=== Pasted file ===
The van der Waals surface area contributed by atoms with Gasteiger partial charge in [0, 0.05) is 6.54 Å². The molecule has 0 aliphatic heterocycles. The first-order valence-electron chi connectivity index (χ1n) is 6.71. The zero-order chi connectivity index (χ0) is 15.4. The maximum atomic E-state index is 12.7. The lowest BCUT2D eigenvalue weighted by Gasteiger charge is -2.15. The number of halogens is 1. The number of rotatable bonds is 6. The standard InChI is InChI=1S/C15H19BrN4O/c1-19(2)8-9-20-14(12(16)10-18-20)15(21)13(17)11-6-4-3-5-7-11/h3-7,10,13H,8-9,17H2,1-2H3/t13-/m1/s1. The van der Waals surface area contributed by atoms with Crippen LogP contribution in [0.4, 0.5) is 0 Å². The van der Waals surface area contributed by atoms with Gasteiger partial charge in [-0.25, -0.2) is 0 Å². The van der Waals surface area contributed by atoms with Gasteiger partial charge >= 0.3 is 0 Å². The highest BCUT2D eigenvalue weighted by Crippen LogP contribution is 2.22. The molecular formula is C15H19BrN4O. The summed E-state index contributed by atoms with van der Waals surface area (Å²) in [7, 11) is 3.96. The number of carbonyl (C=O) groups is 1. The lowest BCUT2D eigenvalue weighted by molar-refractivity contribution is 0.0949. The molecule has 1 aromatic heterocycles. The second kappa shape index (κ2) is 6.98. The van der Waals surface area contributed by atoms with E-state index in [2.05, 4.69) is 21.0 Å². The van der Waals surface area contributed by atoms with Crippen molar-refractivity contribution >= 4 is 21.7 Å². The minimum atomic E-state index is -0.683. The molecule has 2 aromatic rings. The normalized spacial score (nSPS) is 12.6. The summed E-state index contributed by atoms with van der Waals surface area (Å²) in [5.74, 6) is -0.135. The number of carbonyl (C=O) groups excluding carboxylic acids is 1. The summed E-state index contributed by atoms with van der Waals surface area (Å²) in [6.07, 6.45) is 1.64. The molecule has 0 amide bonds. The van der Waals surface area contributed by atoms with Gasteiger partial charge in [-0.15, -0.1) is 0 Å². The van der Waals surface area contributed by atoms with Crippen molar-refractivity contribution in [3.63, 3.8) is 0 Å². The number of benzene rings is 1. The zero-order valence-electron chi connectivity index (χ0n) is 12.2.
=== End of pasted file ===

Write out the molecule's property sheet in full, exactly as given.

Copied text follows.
The van der Waals surface area contributed by atoms with Gasteiger partial charge in [0, 0.05) is 6.54 Å². The molecule has 0 aliphatic heterocycles. The first-order valence-electron chi connectivity index (χ1n) is 6.71. The zero-order chi connectivity index (χ0) is 15.4. The maximum atomic E-state index is 12.7. The lowest BCUT2D eigenvalue weighted by Gasteiger charge is -2.15. The number of halogens is 1. The number of rotatable bonds is 6. The standard InChI is InChI=1S/C15H19BrN4O/c1-19(2)8-9-20-14(12(16)10-18-20)15(21)13(17)11-6-4-3-5-7-11/h3-7,10,13H,8-9,17H2,1-2H3/t13-/m1/s1. The van der Waals surface area contributed by atoms with Crippen LogP contribution in [0.4, 0.5) is 0 Å². The van der Waals surface area contributed by atoms with Gasteiger partial charge in [-0.25, -0.2) is 0 Å². The van der Waals surface area contributed by atoms with Gasteiger partial charge >= 0.3 is 0 Å². The highest BCUT2D eigenvalue weighted by Crippen LogP contribution is 2.22. The molecular formula is C15H19BrN4O. The summed E-state index contributed by atoms with van der Waals surface area (Å²) in [7, 11) is 3.96. The number of carbonyl (C=O) groups is 1. The lowest BCUT2D eigenvalue weighted by molar-refractivity contribution is 0.0949. The molecule has 1 aromatic heterocycles. The second kappa shape index (κ2) is 6.98. The van der Waals surface area contributed by atoms with E-state index in [2.05, 4.69) is 21.0 Å². The van der Waals surface area contributed by atoms with Crippen molar-refractivity contribution >= 4 is 21.7 Å². The minimum atomic E-state index is -0.683. The molecule has 2 aromatic rings. The normalized spacial score (nSPS) is 12.6. The summed E-state index contributed by atoms with van der Waals surface area (Å²) in [5.74, 6) is -0.135. The number of carbonyl (C=O) groups excluding carboxylic acids is 1. The summed E-state index contributed by atoms with van der Waals surface area (Å²) in [6.07, 6.45) is 1.64. The molecule has 0 amide bonds. The van der Waals surface area contributed by atoms with Gasteiger partial charge in [-0.15, -0.1) is 0 Å². The van der Waals surface area contributed by atoms with Crippen molar-refractivity contribution in [3.63, 3.8) is 0 Å². The number of benzene rings is 1. The zero-order valence-electron chi connectivity index (χ0n) is 12.2.